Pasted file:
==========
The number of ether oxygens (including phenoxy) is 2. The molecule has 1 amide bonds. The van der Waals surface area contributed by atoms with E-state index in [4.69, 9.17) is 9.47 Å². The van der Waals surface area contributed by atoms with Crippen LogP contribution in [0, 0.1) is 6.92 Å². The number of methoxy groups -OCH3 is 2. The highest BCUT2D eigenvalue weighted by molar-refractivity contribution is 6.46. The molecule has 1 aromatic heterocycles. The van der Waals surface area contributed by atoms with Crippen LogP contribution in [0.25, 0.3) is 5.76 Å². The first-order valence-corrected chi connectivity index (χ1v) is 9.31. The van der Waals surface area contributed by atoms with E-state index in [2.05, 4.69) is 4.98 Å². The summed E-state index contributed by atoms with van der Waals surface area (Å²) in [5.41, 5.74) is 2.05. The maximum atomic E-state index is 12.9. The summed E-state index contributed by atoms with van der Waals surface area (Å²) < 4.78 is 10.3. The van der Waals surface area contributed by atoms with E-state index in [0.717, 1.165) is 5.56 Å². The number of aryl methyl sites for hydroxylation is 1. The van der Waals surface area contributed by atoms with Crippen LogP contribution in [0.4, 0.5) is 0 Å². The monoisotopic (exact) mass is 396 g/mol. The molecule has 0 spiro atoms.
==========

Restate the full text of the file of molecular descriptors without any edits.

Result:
The number of ether oxygens (including phenoxy) is 2. The molecule has 1 amide bonds. The van der Waals surface area contributed by atoms with E-state index in [4.69, 9.17) is 9.47 Å². The van der Waals surface area contributed by atoms with Crippen LogP contribution in [0, 0.1) is 6.92 Å². The number of methoxy groups -OCH3 is 2. The highest BCUT2D eigenvalue weighted by molar-refractivity contribution is 6.46. The molecule has 1 aromatic heterocycles. The van der Waals surface area contributed by atoms with Crippen LogP contribution in [0.25, 0.3) is 5.76 Å². The first-order valence-corrected chi connectivity index (χ1v) is 9.31. The van der Waals surface area contributed by atoms with E-state index in [2.05, 4.69) is 4.98 Å². The summed E-state index contributed by atoms with van der Waals surface area (Å²) in [5.41, 5.74) is 2.05. The maximum atomic E-state index is 12.9. The summed E-state index contributed by atoms with van der Waals surface area (Å²) < 4.78 is 10.3. The van der Waals surface area contributed by atoms with E-state index in [0.717, 1.165) is 5.56 Å². The number of aryl methyl sites for hydroxylation is 1. The van der Waals surface area contributed by atoms with Crippen LogP contribution in [0.4, 0.5) is 0 Å². The monoisotopic (exact) mass is 396 g/mol. The molecule has 0 spiro atoms.